Surprisingly for a city split between two continents, Istanbul existed without connecting bridges for most of its existence. After the construction of the Bosphorus Bridge in the 1970s, the second unifying bridge, Fatih Sultan Mehmet, came in 1988. It is part of Istanbul’s O-2 highway and connects the European and Asian sides of the city.
Home to some of Istanbul’s most recognizable attractions, the Sultanahmet District is an ideal place to explore the city’s complex history. With the rose-colored Hagia Sophia (Aya Sofya) sitting across from the six minarets of the Blue Mosque and down the street from the energetic Grand Bazaar, this neighborhood packs in a wealth of culture.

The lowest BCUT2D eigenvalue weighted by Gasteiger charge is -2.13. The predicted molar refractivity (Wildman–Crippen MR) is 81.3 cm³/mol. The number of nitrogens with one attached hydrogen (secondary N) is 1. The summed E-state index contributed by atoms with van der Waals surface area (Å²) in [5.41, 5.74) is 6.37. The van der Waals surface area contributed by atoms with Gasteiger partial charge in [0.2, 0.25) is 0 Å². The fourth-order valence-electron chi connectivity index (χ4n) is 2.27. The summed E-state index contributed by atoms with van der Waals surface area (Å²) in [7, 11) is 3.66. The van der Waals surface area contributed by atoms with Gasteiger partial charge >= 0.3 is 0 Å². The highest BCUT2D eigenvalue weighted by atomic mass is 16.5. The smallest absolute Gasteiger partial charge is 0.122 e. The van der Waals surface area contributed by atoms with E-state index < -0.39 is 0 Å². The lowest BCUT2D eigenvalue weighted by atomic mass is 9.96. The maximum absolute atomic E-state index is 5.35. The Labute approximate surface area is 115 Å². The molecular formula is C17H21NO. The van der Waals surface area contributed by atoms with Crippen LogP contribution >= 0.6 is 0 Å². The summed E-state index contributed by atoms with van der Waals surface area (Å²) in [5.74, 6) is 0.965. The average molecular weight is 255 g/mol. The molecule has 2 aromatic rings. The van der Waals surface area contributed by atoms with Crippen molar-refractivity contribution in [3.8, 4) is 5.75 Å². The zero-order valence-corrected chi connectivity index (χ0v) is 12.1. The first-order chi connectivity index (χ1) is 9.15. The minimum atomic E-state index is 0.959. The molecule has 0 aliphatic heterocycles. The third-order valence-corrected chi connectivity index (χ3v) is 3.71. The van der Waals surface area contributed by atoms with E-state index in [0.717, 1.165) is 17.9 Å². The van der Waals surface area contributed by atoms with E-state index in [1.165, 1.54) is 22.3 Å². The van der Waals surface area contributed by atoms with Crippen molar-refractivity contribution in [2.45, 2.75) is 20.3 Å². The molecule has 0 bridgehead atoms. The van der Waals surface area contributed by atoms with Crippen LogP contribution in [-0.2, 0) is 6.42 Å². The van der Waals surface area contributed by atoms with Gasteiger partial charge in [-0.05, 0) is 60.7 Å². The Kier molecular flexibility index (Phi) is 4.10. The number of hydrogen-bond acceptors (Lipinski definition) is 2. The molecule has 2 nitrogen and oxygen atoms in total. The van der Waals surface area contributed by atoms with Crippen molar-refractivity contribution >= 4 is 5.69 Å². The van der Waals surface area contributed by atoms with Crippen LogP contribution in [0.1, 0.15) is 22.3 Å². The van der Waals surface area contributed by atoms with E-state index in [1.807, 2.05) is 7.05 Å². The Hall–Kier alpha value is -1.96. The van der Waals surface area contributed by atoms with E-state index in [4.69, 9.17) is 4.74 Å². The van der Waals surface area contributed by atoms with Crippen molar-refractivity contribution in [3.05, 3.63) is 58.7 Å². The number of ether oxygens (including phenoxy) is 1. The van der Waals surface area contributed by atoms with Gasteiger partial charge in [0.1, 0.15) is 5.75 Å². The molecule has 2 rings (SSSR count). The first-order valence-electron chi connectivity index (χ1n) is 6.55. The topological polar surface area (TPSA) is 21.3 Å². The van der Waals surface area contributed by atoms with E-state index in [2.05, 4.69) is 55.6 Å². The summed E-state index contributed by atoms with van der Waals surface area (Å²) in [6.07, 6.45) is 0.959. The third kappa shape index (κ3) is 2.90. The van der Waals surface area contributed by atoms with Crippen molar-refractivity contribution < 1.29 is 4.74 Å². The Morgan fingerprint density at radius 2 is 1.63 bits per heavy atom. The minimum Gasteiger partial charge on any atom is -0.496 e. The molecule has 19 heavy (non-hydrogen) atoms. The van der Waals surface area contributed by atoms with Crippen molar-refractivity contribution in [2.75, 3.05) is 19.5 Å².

Istanbul’s Grand Bazaar (Kapali Çarsi) is the ultimate covered market. Its 5,000+ vendors hawk carpets, beaded bracelets, gold and silver jewelry, multicolored lanterns, leather goods, ceramics, belly-dancing outfits, and more. With goods that span all price ranges, you’ll find the perfect souvenir in the bazaar’s labyrinthine alleys.
Commissioned in the mid-19th century by Sultan Abdulmecit, Küçüksu Palace (Küçüksu Kasri) Palace, aka Küçüksu Pavilion (Küçüksu Sarayı), was designed to be a summer palace for Ottoman sultans. The Istanbul palace’s design blends European and Ottoman styles, with an intricate carved exterior, sweeping staircases, and an interior with gilded accents and chandeliers.